California passes ban on food chemicals as panel discusses role of states
|The California Legislature on Tuesday passed a bill, the California Food Safety Act, that would end the use of brominated vegetable oil, potassium bromate, propyl paraben and Red Dye No. 3 in popular food products sold in the state.|
The chemicals are linked to serious health problems, such as a higher risk of cancer, nervous system damage and hyperactivity, state Rep. Jesse Gabriel, a Democrat, said in a news release.
He noted that European regulators have already banned the four substances from use in food, with the narrow exception of Red No. 3 in candied cherries. The bill will now go to the desk of Gov. Gavin Newsom, a Democrat, to be signed.
“We are thrilled to move A.B. 418 to Gov. Newsom’s desk. This marks a major step forward in our effort to protect children and families in California from dangerous and toxic chemicals in our food supply,” said Gabriel, chair of the Assembly Committee on Privacy and Consumer Protection. “It’s unacceptable that the U.S. is so far behind the rest of the world when it comes to banning these dangerous additives.”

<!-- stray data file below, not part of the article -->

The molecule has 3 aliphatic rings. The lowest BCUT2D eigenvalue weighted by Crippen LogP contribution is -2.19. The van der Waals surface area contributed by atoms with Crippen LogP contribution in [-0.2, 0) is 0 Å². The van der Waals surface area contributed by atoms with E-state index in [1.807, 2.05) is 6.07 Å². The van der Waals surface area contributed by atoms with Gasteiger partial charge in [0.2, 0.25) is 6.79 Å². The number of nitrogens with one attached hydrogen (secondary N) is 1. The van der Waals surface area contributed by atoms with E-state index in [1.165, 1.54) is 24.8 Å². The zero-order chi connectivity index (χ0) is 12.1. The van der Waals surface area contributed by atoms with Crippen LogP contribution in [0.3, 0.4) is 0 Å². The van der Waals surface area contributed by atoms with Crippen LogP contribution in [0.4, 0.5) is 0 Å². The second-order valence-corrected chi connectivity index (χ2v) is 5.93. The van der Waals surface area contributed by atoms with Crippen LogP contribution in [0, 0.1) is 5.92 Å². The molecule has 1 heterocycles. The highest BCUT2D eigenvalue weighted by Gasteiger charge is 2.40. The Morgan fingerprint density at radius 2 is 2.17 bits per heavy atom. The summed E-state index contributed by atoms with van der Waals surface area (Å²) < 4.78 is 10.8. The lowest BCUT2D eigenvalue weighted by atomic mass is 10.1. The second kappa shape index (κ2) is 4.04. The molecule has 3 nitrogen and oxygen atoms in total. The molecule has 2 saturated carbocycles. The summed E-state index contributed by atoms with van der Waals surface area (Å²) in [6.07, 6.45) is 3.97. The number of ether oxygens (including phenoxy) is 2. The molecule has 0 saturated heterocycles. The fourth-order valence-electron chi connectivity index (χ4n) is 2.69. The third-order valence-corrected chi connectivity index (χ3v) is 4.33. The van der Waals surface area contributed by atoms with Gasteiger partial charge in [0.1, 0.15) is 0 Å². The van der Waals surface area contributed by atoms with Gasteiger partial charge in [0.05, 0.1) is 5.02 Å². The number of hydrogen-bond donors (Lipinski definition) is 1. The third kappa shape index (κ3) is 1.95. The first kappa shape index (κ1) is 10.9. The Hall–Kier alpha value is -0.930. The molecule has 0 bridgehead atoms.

“Toxic chemicals that have been shown to cause cancer and other chronic health problems should not be allowed in our food,” said Brian Ronholm, director of food policy at Consumer Reports.
“Unfortunately, the FDA hasn’t taken action to protect the public, despite the well-documented risks these harmful food chemicals pose to our health. We applaud state lawmakers for voting to ban these hazardous chemicals from food and urge Gov. Newsom to sign this landmark legislation into law,” Ronholm said.
Meanwhile, in Washington, Ronholm and others on a panel at the Consumer Federation of America National Food Policy Conference said that the states continue to act on questionable chemicals because the federal government has been unable to take action.
“When the feds are inactive, states must act,” Ronholm said.
The thing that spurs national action is state action, added Brian Kavanagh, who represents Manhattan in the New York state Senate.
Martin Hahn, a partner in the global regulatory practice at Hogan Lovells, noted that when Vermont announced it would ban genetically modified foods, executives at food companies said at first they would not sell foods in Vermont, but eventually realized that they needed to seek federal regulation to avoid varying state regulations across the country.
Ag & Politics